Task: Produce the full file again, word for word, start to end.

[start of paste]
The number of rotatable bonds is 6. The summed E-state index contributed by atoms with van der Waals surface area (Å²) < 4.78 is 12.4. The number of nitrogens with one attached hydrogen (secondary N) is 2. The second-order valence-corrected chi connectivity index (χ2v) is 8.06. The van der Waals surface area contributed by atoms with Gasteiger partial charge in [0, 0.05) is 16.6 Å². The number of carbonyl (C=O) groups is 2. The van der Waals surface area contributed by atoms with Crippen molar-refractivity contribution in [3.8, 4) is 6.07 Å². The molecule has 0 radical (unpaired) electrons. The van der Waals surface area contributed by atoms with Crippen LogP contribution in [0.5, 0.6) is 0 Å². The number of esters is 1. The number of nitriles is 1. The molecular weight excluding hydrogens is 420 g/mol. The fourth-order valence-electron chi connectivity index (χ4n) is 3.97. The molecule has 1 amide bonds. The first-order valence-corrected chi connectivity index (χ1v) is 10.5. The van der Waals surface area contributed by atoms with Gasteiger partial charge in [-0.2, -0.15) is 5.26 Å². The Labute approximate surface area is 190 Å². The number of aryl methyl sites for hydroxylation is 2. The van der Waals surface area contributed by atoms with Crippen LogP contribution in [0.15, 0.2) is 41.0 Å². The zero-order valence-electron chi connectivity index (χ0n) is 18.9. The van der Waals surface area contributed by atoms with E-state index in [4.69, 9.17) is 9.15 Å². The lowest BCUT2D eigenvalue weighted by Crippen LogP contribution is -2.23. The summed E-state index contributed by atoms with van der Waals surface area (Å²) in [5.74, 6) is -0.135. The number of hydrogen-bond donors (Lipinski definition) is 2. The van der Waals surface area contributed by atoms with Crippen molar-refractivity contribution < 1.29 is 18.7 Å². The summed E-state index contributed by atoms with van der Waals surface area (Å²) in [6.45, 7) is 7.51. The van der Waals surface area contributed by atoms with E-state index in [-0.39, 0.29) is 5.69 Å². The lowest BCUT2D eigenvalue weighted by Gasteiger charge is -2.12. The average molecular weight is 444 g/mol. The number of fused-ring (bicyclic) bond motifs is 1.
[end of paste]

The number of rotatable bonds is 6. The summed E-state index contributed by atoms with van der Waals surface area (Å²) < 4.78 is 12.4. The number of nitrogens with one attached hydrogen (secondary N) is 2. The second-order valence-corrected chi connectivity index (χ2v) is 8.06. The van der Waals surface area contributed by atoms with Gasteiger partial charge in [0, 0.05) is 16.6 Å². The number of carbonyl (C=O) groups is 2. The van der Waals surface area contributed by atoms with Crippen molar-refractivity contribution in [3.8, 4) is 6.07 Å². The molecule has 0 radical (unpaired) electrons. The van der Waals surface area contributed by atoms with Crippen LogP contribution in [0.5, 0.6) is 0 Å². The number of esters is 1. The number of nitriles is 1. The molecular weight excluding hydrogens is 420 g/mol. The fourth-order valence-electron chi connectivity index (χ4n) is 3.97. The molecule has 1 amide bonds. The first-order valence-corrected chi connectivity index (χ1v) is 10.5. The van der Waals surface area contributed by atoms with Gasteiger partial charge in [-0.2, -0.15) is 5.26 Å². The Labute approximate surface area is 190 Å². The number of aryl methyl sites for hydroxylation is 2. The van der Waals surface area contributed by atoms with Crippen LogP contribution in [0.15, 0.2) is 41.0 Å². The zero-order valence-electron chi connectivity index (χ0n) is 18.9. The van der Waals surface area contributed by atoms with E-state index in [4.69, 9.17) is 9.15 Å². The lowest BCUT2D eigenvalue weighted by Crippen LogP contribution is -2.23. The summed E-state index contributed by atoms with van der Waals surface area (Å²) in [5.74, 6) is -0.135. The number of hydrogen-bond donors (Lipinski definition) is 2. The van der Waals surface area contributed by atoms with Crippen molar-refractivity contribution < 1.29 is 18.7 Å². The summed E-state index contributed by atoms with van der Waals surface area (Å²) in [6.45, 7) is 7.51. The van der Waals surface area contributed by atoms with E-state index in [-0.39, 0.29) is 5.69 Å². The lowest BCUT2D eigenvalue weighted by Gasteiger charge is -2.12. The average molecular weight is 444 g/mol. The number of fused-ring (bicyclic) bond motifs is 1.